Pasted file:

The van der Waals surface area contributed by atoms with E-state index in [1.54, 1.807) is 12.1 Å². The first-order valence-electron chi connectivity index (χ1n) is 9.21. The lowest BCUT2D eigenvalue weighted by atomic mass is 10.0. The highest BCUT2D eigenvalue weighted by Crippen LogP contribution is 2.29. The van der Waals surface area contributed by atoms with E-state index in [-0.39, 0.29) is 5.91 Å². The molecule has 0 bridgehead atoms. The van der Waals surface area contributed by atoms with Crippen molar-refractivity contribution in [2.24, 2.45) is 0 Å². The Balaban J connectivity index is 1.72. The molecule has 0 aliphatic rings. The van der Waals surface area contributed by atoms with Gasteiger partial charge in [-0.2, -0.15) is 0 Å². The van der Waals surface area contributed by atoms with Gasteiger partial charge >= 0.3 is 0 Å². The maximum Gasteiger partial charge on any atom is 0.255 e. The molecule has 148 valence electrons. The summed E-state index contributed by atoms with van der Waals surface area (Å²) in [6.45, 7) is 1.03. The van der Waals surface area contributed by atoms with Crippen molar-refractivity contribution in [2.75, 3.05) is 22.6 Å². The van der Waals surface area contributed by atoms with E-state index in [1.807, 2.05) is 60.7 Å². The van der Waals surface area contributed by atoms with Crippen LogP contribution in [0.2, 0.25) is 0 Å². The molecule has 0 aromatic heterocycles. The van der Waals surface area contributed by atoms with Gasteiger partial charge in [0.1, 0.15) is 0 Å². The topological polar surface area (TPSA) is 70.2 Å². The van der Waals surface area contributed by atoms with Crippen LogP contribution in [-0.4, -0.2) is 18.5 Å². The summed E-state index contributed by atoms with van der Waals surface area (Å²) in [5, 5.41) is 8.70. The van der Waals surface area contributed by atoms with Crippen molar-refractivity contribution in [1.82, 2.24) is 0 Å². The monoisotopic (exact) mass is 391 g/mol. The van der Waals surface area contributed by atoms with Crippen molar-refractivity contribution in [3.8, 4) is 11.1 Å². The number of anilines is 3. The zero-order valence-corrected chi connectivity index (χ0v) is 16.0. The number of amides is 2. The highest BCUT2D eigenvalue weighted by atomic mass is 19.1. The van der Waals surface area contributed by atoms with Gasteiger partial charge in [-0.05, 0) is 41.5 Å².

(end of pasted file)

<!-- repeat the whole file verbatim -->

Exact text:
The van der Waals surface area contributed by atoms with E-state index in [1.54, 1.807) is 12.1 Å². The first-order valence-electron chi connectivity index (χ1n) is 9.21. The lowest BCUT2D eigenvalue weighted by atomic mass is 10.0. The highest BCUT2D eigenvalue weighted by Crippen LogP contribution is 2.29. The van der Waals surface area contributed by atoms with E-state index in [-0.39, 0.29) is 5.91 Å². The molecule has 0 bridgehead atoms. The van der Waals surface area contributed by atoms with Crippen molar-refractivity contribution in [2.24, 2.45) is 0 Å². The Balaban J connectivity index is 1.72. The molecule has 0 aliphatic rings. The van der Waals surface area contributed by atoms with Gasteiger partial charge in [-0.2, -0.15) is 0 Å². The van der Waals surface area contributed by atoms with Gasteiger partial charge >= 0.3 is 0 Å². The maximum Gasteiger partial charge on any atom is 0.255 e. The molecule has 148 valence electrons. The summed E-state index contributed by atoms with van der Waals surface area (Å²) in [6.45, 7) is 1.03. The van der Waals surface area contributed by atoms with Crippen molar-refractivity contribution in [2.75, 3.05) is 22.6 Å². The van der Waals surface area contributed by atoms with E-state index in [1.807, 2.05) is 60.7 Å². The van der Waals surface area contributed by atoms with Crippen LogP contribution in [0.2, 0.25) is 0 Å². The molecule has 0 aromatic heterocycles. The van der Waals surface area contributed by atoms with Gasteiger partial charge in [0.1, 0.15) is 0 Å². The topological polar surface area (TPSA) is 70.2 Å². The van der Waals surface area contributed by atoms with Crippen LogP contribution in [-0.4, -0.2) is 18.5 Å². The summed E-state index contributed by atoms with van der Waals surface area (Å²) in [5, 5.41) is 8.70. The van der Waals surface area contributed by atoms with Crippen molar-refractivity contribution in [1.82, 2.24) is 0 Å². The monoisotopic (exact) mass is 391 g/mol. The van der Waals surface area contributed by atoms with Crippen molar-refractivity contribution in [3.8, 4) is 11.1 Å². The number of anilines is 3. The zero-order valence-corrected chi connectivity index (χ0v) is 16.0. The number of amides is 2. The highest BCUT2D eigenvalue weighted by atomic mass is 19.1. The van der Waals surface area contributed by atoms with Gasteiger partial charge in [-0.05, 0) is 41.5 Å².